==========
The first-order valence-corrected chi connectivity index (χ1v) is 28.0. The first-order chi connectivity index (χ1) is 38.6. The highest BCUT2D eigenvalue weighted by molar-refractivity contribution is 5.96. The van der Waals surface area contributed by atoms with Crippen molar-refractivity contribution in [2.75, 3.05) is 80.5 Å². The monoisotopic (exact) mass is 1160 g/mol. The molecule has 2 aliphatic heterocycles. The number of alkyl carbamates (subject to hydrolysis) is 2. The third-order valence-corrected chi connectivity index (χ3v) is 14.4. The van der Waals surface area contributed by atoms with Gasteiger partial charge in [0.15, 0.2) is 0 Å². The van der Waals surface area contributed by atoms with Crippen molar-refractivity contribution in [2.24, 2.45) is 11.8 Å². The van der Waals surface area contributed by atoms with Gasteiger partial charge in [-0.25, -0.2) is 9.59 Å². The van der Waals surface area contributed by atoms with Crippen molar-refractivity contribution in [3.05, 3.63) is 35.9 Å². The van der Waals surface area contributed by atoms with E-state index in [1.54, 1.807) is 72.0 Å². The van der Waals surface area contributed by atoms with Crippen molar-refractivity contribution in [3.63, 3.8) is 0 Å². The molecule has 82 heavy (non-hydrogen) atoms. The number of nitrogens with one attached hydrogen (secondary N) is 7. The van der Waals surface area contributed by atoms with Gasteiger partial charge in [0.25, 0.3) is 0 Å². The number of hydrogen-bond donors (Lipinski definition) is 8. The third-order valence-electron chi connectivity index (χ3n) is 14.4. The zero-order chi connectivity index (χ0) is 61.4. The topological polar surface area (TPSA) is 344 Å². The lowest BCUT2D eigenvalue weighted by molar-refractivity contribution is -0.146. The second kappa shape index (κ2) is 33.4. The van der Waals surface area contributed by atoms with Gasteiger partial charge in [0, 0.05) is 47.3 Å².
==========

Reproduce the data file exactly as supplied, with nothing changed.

The first-order valence-corrected chi connectivity index (χ1v) is 28.0. The first-order chi connectivity index (χ1) is 38.6. The highest BCUT2D eigenvalue weighted by molar-refractivity contribution is 5.96. The van der Waals surface area contributed by atoms with Crippen molar-refractivity contribution in [2.75, 3.05) is 80.5 Å². The monoisotopic (exact) mass is 1160 g/mol. The molecule has 2 aliphatic heterocycles. The number of alkyl carbamates (subject to hydrolysis) is 2. The third-order valence-corrected chi connectivity index (χ3v) is 14.4. The van der Waals surface area contributed by atoms with Gasteiger partial charge in [0.15, 0.2) is 0 Å². The van der Waals surface area contributed by atoms with Crippen molar-refractivity contribution in [2.24, 2.45) is 11.8 Å². The van der Waals surface area contributed by atoms with Gasteiger partial charge in [-0.25, -0.2) is 9.59 Å². The van der Waals surface area contributed by atoms with Crippen molar-refractivity contribution in [3.05, 3.63) is 35.9 Å². The van der Waals surface area contributed by atoms with E-state index in [1.54, 1.807) is 72.0 Å². The van der Waals surface area contributed by atoms with Crippen molar-refractivity contribution in [3.63, 3.8) is 0 Å². The molecule has 82 heavy (non-hydrogen) atoms. The number of nitrogens with one attached hydrogen (secondary N) is 7. The van der Waals surface area contributed by atoms with Gasteiger partial charge in [0.25, 0.3) is 0 Å². The number of hydrogen-bond donors (Lipinski definition) is 8. The third-order valence-electron chi connectivity index (χ3n) is 14.4. The zero-order chi connectivity index (χ0) is 61.4. The topological polar surface area (TPSA) is 344 Å². The lowest BCUT2D eigenvalue weighted by molar-refractivity contribution is -0.146. The second kappa shape index (κ2) is 33.4. The van der Waals surface area contributed by atoms with Gasteiger partial charge in [0, 0.05) is 47.3 Å².